Security vulnerabilities fixed in Firefox 50

2016-11-15T00:00:00
ID MFSA2016-89
Type mozilla
Reporter Mozilla Foundation
Modified 2016-11-15T00:00:00

Description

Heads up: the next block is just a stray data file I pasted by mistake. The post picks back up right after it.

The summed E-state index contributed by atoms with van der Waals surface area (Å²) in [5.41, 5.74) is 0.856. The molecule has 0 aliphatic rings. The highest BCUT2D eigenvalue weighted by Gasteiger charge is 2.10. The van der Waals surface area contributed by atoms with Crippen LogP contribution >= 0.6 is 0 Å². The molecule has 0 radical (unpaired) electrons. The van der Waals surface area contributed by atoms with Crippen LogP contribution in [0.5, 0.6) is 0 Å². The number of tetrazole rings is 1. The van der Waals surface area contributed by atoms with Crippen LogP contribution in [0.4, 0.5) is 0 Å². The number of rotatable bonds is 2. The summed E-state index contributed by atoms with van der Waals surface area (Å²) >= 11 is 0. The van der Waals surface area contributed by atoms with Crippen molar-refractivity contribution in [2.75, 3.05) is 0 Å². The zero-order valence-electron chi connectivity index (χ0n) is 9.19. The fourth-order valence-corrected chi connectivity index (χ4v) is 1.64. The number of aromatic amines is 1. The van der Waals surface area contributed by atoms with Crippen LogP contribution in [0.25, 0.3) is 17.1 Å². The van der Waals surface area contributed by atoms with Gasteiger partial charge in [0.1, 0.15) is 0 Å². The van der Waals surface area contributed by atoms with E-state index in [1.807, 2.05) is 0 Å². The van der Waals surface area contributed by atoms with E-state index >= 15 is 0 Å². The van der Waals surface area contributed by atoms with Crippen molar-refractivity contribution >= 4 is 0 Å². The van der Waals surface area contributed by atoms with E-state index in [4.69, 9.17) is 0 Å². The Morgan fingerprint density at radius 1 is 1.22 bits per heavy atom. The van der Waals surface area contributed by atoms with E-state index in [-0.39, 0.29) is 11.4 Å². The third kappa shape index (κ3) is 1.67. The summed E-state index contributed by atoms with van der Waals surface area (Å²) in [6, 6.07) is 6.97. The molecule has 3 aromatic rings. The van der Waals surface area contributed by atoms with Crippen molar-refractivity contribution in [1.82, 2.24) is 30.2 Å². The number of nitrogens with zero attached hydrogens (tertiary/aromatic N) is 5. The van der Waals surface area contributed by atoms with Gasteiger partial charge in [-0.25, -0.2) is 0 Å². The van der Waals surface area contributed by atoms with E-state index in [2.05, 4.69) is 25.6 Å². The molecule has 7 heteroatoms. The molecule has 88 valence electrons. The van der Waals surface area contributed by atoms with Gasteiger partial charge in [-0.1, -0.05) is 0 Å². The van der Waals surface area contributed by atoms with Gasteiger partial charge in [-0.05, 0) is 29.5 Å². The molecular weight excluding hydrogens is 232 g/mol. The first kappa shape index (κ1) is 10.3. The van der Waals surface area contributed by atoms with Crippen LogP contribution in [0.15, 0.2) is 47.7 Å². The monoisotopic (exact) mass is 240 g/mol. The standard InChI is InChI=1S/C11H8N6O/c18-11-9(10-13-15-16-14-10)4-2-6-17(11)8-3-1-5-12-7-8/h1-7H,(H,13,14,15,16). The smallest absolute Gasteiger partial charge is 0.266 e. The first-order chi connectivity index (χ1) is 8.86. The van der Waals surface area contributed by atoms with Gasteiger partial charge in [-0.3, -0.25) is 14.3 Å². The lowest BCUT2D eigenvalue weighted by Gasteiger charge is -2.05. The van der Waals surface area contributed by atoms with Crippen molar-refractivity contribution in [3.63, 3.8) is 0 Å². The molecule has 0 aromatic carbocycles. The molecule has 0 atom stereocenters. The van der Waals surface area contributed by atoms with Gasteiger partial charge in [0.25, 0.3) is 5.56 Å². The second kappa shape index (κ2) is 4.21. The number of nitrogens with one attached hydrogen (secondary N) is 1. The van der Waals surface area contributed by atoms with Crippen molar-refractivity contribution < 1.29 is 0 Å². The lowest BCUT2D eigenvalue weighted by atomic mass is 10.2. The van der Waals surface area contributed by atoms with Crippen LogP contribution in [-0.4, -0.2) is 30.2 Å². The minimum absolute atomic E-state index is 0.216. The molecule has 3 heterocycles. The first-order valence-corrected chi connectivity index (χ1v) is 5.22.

A heap-buffer-overflow in Cairo when processing SVG content caused by compiler optimization, resulting in a potentially exploitable crash. During URL parsing, a maliciously crafted URL can cause a potentially exploitable crash. When the Mozilla Updater is run, if the Updater's log file in the working directory points to a hardlink, data can be appended to an arbitrary local file. This vulnerability requires local system access. Note: this issue only affects Windows operating systems. The Mozilla Updater can be made to choose an arbitrary target working directory for output files resulting from the update process. This vulnerability requires local system access. Note: this issue only affects Windows operating systems. An error in argument length checking in JavaScript, leading to potential integer overflows or other bounds checking issues. Add-on updates failed to verify that the add-on ID inside the signed package matched the ID of the add-on being updated. An attacker who could perform a man-in-the-middle attack on the user's connection to the update server and defeat the certificate pinning protection could provide a malicious signed add-on instead of a valid update. The location bar in Firefox for Android can be spoofed by forcing a user into fullscreen mode, blocking its exiting, and creating of a fake location bar without any user notification. Note: This issue only affects Firefox for Android. Other versions and operating systems are unaffected. A buffer overflow resulting in a potentially exploitable crash due to memory allocation issues when handling large amounts of incoming data. Two use-after-free errors during DOM operations resulting in potentially exploitable crashes. A use-after-free during web animations when working with timelines resulting in a potentially exploitable crash. When a new Firefox profile is created on 64-bit Windows installations, the sandbox for 64-bit NPAPI plugins is not enabled by default. Note: This issue only affects 64-bit Windows. 32-bit Windows and other operating systems are unaffected. An issue where WebExtensions can use the mozAddonManager API to elevate privilege due to privileged pages being allowed in the permissions list. This allows a malicious extension to then install additional extensions without explicit user permission. Canvas allows the use of the feDisplacementMap filter on images loaded cross-origin. The rendering by the filter is variable depending on the input pixel, allowing for timing attacks when the images are loaded from third party locations. A same-origin policy bypass with local shortcut files to load arbitrary local content from disk. This vulnerability allows an attacker to use the Mozilla Maintenance Service to escalate privilege by having the Maintenance Service invoke the Mozilla Updater to run malicious local files. This vulnerability requires local system access and is a variant of MFSA2013-44. Note: this issue only affects Windows operating systems. A mechanism where disruption of the loading of a new web page can cause the previous page's favicon and SSL indicator to not be reset when the new page is loaded. Note: this issue only affects Firefox for Android. Desktop Firefox is unaffected. A previously installed malicious Android application with same signature-level permissions as Firefox can intercept AuthTokens meant for Firefox only. Note: This issue only affects Firefox for Android. Other versions and operating systems are unaffected. A previously installed malicious Android application which defines a specific signature-level permissions used by Firefox can access API keys meant for Firefox only. Note: This issue only affects Firefox for Android. Other versions and operating systems are unaffected. Private browsing mode leaves metadata information, such as URLs, for sites visited in browser.db and browser.db-wal files within the Firefox profile after the mode is exited. Note: This issue only affects Firefox for Android. Other versions and operating systems are unaffected. A maliciously crafted page loaded to the sidebar through a bookmark can reference a privileged chrome window and engage in limited JavaScript operations violating cross-origin protections. WebExtensions can bypass security checks to load privileged URLs and potentially escape the WebExtension sandbox. An existing mitigation of timing side-channel attacks is insufficient in some circumstances. This issue is addressed in Network Security Services (NSS) 3.26.1. An issue where a <select> dropdown menu can be used to cover location bar content, resulting in potential spoofing attacks. This attack requires e10s to be enabled in order to function. An integer overflow during the parsing of XML using the Expat library. Content Security Policy combined with HTTP to HTTPS redirection can be used by malicious server to verify whether a known site is within a user's browser history. Mozilla developers and community members Christian Holler, Andrew McCreight, Dan Minor, Tyson Smith, Jon Coppeard, Jan-Ivar Bruaroey, Jesse Ruderman, and Markus Stange reported memory safety bugs present in Firefox 49. Some of these bugs showed evidence of memory corruption and we presume that with enough effort that some of these could be exploited to run arbitrary code. Mozilla developers and community members Olli Pettay, Christian Holler, Ehsan Akhgari, Jon Coppeard, Gary Kwong, Tooru Fujisawa, Philipp, and Randell Jesup reported memory safety bugs present in Firefox 49 and Firefox ESR 45.4. Some of these bugs showed evidence of memory corruption and we presume that with enough effort that some of these could be exploited to run arbitrary code.